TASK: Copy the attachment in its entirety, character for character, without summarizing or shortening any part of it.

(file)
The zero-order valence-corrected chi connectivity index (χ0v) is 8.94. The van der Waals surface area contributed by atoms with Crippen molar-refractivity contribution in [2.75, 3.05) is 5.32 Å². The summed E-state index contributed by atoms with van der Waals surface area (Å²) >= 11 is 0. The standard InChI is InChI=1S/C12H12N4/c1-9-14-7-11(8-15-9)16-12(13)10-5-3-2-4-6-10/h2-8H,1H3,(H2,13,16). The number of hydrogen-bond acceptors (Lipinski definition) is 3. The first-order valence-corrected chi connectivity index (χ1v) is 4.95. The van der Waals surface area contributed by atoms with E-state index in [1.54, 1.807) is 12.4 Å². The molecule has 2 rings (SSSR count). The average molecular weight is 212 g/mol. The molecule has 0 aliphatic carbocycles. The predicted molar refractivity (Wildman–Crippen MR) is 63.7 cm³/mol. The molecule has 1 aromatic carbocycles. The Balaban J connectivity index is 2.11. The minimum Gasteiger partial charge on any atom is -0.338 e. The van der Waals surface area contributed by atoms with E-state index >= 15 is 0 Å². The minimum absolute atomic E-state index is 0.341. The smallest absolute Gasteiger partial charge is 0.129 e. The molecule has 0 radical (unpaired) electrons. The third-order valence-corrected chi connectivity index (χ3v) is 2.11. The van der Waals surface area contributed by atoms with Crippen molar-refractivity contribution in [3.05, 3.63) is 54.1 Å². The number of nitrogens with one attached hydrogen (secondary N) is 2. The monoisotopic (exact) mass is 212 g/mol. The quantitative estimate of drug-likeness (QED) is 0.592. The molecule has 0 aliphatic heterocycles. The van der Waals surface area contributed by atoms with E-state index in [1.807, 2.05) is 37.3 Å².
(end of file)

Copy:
The zero-order valence-corrected chi connectivity index (χ0v) is 8.94. The van der Waals surface area contributed by atoms with Crippen molar-refractivity contribution in [2.75, 3.05) is 5.32 Å². The summed E-state index contributed by atoms with van der Waals surface area (Å²) >= 11 is 0. The standard InChI is InChI=1S/C12H12N4/c1-9-14-7-11(8-15-9)16-12(13)10-5-3-2-4-6-10/h2-8H,1H3,(H2,13,16). The number of hydrogen-bond acceptors (Lipinski definition) is 3. The first-order valence-corrected chi connectivity index (χ1v) is 4.95. The van der Waals surface area contributed by atoms with E-state index in [1.54, 1.807) is 12.4 Å². The molecule has 2 rings (SSSR count). The average molecular weight is 212 g/mol. The molecule has 0 aliphatic carbocycles. The predicted molar refractivity (Wildman–Crippen MR) is 63.7 cm³/mol. The molecule has 1 aromatic carbocycles. The Balaban J connectivity index is 2.11. The minimum Gasteiger partial charge on any atom is -0.338 e. The van der Waals surface area contributed by atoms with E-state index >= 15 is 0 Å². The minimum absolute atomic E-state index is 0.341. The smallest absolute Gasteiger partial charge is 0.129 e. The molecule has 0 radical (unpaired) electrons. The third-order valence-corrected chi connectivity index (χ3v) is 2.11. The van der Waals surface area contributed by atoms with Crippen molar-refractivity contribution in [3.05, 3.63) is 54.1 Å². The number of nitrogens with one attached hydrogen (secondary N) is 2. The monoisotopic (exact) mass is 212 g/mol. The quantitative estimate of drug-likeness (QED) is 0.592. The molecule has 0 aliphatic heterocycles. The van der Waals surface area contributed by atoms with E-state index in [1.807, 2.05) is 37.3 Å².